It is a double tragedy that a terrorist attacked the British Parliament today. Terrorism is an attack on our national life, an utter rejection of democracy, so when a terrorist targets Parliament itself, we feel a national sense of violation, laden with symbolism.This is not the first terror attack on the Palace of Westminster. In 1979, Abingdon MP Airey Neave was blown up in his car just a few yards from the scene of today’s attack, and earlier in the 1970s the IRA planted a bomb in a doorway of Westminster Hall near the statue of Oliver Cromwell.
As we come to the end of such a tragic day, what is the Christian response to a terrorist attack on our country? Here are some of my thoughts.
- Weep with those who weep. An officer ran towards danger for the sake of others, and will not be coming home tonight. Weep for his family, and for every Policeman’s family who wait to see what condition their loved one comes home in at the end of a shift. (The latest post on the Police Commander blog is more than poignant today.) Weep for the families of the other victims, including those who sit at the bedsides of the wounded in St Thomas’s and Guys hospitals. But do not weep in the pagan way, as though lighting candles and laying flowers will somehow placate unknown gods. Weep for these families before the Father of mercies and the God of all comfort, and remember that our heavenly Father knows what it means to be bereft, as he was on Good Friday.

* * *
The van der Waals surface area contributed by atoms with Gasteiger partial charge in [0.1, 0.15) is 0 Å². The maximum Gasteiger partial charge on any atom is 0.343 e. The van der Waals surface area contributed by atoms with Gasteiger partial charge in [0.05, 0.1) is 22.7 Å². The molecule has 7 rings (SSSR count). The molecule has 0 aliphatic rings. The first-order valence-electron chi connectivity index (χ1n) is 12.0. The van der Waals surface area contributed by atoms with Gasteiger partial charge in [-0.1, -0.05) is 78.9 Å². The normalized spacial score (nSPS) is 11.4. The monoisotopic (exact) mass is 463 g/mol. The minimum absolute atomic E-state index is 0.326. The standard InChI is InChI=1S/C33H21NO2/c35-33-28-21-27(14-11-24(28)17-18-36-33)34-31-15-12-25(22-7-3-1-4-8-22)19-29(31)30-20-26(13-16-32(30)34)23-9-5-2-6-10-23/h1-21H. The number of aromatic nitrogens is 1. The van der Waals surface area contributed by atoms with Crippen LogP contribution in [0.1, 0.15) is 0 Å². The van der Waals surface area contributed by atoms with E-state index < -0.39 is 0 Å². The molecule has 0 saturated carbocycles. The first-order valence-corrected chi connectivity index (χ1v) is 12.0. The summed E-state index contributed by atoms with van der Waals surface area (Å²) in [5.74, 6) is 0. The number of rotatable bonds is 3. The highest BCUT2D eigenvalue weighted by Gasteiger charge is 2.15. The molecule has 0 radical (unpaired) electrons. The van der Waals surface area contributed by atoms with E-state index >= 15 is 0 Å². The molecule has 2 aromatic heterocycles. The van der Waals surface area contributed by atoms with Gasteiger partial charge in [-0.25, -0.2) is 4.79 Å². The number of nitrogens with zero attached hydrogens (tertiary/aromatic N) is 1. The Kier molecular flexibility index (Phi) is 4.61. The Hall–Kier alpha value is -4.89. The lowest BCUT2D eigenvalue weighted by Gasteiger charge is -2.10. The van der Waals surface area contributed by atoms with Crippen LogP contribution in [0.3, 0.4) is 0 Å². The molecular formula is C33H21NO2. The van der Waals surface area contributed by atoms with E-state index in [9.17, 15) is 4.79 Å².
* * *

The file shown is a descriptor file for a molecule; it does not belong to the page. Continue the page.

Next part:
- Give thanks for common grace. God in his common grace restrains evil, and has stamped his image on all humankind. The best of that image was seen today, in the acts of passers-by who ran to help the injured on Westminster Bridge rather than standing to film the scene of their phones; in the actions of Tobias Ellwood MP in trying to resuscitate the injured police officer; in the response of police and paramedics, who treated victims and assailant alike and poured all their efforts into a calm and committed response to all in need; in the skill of the hospital staff who swung into action with their emergency plans; in a hundred other stories yet to be told over the next few days. If you are chatting to a police officer or paramedic tomorrow, thank them for all they do. I have a nephew who is a policeman, and a niece training as a paramedic. I am in awe of what they do. This is not just humanity in action. It is humanity made in the image of God, which marks us out from any other creature on God’s earth. We are reflecting the image of a compassionate and gracious God, who has imprinted his justice and righteousness on our consciences. Life without common grace is called hell, so give thanks for that vast bulwark of common grace that overcomes evil with good in these situations.
- Pray for those in authority. For those of us who do not follow a liturgy in our churches, this is often lacking. We pray for our church and ourselves, and the unsaved of our community, but how often do our Baptist and independent churches pray for those in authority? 1 Tim. 2:1-2 should shape our prayers on a much more regular basis. So much of our spiritual life is framed in an individualistic worldview, and as non-conformists we have too little public theology to shape our thinking and our prayers, compared to our brothers and sisters in the established churches of England and Scotland. We are good at protesting and fighting culture wars, but how often do we pray for our MPs, for the Government, for those who run the legal system, and those who protect our security?